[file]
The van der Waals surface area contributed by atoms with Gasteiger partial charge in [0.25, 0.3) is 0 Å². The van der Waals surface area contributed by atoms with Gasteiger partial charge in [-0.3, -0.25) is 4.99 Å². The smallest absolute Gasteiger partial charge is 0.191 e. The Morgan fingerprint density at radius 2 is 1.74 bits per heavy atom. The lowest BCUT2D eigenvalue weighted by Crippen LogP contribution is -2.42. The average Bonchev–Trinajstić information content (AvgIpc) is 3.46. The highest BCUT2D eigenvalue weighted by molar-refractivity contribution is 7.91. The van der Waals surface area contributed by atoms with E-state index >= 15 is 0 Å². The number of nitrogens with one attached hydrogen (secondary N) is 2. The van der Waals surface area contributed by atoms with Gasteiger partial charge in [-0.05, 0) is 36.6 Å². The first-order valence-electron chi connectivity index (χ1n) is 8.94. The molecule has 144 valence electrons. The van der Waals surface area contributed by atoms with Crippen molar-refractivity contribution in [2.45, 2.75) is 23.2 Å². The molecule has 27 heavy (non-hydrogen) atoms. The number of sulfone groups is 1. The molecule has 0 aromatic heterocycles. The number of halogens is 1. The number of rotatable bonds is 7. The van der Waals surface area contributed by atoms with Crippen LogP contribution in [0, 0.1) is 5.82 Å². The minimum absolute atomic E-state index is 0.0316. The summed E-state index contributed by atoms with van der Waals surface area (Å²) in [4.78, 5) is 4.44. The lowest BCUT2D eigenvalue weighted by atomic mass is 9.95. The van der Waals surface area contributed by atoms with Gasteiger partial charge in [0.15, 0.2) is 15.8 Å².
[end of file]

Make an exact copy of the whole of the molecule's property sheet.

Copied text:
The van der Waals surface area contributed by atoms with Gasteiger partial charge in [0.25, 0.3) is 0 Å². The van der Waals surface area contributed by atoms with Gasteiger partial charge in [-0.3, -0.25) is 4.99 Å². The smallest absolute Gasteiger partial charge is 0.191 e. The Morgan fingerprint density at radius 2 is 1.74 bits per heavy atom. The lowest BCUT2D eigenvalue weighted by Crippen LogP contribution is -2.42. The average Bonchev–Trinajstić information content (AvgIpc) is 3.46. The highest BCUT2D eigenvalue weighted by molar-refractivity contribution is 7.91. The van der Waals surface area contributed by atoms with E-state index >= 15 is 0 Å². The number of nitrogens with one attached hydrogen (secondary N) is 2. The van der Waals surface area contributed by atoms with Gasteiger partial charge in [-0.05, 0) is 36.6 Å². The first-order valence-electron chi connectivity index (χ1n) is 8.94. The molecule has 144 valence electrons. The van der Waals surface area contributed by atoms with Crippen molar-refractivity contribution in [2.45, 2.75) is 23.2 Å². The molecule has 27 heavy (non-hydrogen) atoms. The number of sulfone groups is 1. The molecule has 0 aromatic heterocycles. The number of halogens is 1. The number of rotatable bonds is 7. The van der Waals surface area contributed by atoms with Crippen LogP contribution in [0, 0.1) is 5.82 Å². The minimum absolute atomic E-state index is 0.0316. The summed E-state index contributed by atoms with van der Waals surface area (Å²) in [4.78, 5) is 4.44. The lowest BCUT2D eigenvalue weighted by atomic mass is 9.95. The van der Waals surface area contributed by atoms with Gasteiger partial charge in [0.15, 0.2) is 15.8 Å².